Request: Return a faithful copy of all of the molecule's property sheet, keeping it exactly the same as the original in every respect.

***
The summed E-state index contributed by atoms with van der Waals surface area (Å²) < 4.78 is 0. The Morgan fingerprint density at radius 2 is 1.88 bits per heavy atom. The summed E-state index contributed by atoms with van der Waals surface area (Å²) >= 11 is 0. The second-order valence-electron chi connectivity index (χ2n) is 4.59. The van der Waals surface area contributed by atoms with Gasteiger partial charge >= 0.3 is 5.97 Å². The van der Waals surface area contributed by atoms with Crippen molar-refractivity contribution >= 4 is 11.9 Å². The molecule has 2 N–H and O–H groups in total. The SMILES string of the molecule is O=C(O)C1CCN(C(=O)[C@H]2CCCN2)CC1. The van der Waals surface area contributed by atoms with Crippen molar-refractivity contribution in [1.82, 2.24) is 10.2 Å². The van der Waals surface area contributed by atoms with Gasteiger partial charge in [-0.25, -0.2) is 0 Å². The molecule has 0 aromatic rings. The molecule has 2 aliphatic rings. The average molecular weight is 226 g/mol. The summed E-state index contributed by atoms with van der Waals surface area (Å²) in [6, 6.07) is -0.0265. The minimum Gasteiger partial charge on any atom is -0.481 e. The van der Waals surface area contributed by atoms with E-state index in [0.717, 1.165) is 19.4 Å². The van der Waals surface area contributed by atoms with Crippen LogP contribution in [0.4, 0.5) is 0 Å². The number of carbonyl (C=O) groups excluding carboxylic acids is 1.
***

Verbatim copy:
The summed E-state index contributed by atoms with van der Waals surface area (Å²) < 4.78 is 0. The Morgan fingerprint density at radius 2 is 1.88 bits per heavy atom. The summed E-state index contributed by atoms with van der Waals surface area (Å²) >= 11 is 0. The second-order valence-electron chi connectivity index (χ2n) is 4.59. The van der Waals surface area contributed by atoms with Gasteiger partial charge >= 0.3 is 5.97 Å². The van der Waals surface area contributed by atoms with Crippen molar-refractivity contribution >= 4 is 11.9 Å². The molecule has 2 N–H and O–H groups in total. The SMILES string of the molecule is O=C(O)C1CCN(C(=O)[C@H]2CCCN2)CC1. The van der Waals surface area contributed by atoms with Crippen molar-refractivity contribution in [1.82, 2.24) is 10.2 Å². The van der Waals surface area contributed by atoms with Gasteiger partial charge in [-0.25, -0.2) is 0 Å². The molecule has 0 aromatic rings. The molecule has 2 aliphatic rings. The average molecular weight is 226 g/mol. The summed E-state index contributed by atoms with van der Waals surface area (Å²) in [6, 6.07) is -0.0265. The minimum Gasteiger partial charge on any atom is -0.481 e. The van der Waals surface area contributed by atoms with E-state index in [0.717, 1.165) is 19.4 Å². The van der Waals surface area contributed by atoms with Crippen LogP contribution in [0.4, 0.5) is 0 Å². The number of carbonyl (C=O) groups excluding carboxylic acids is 1.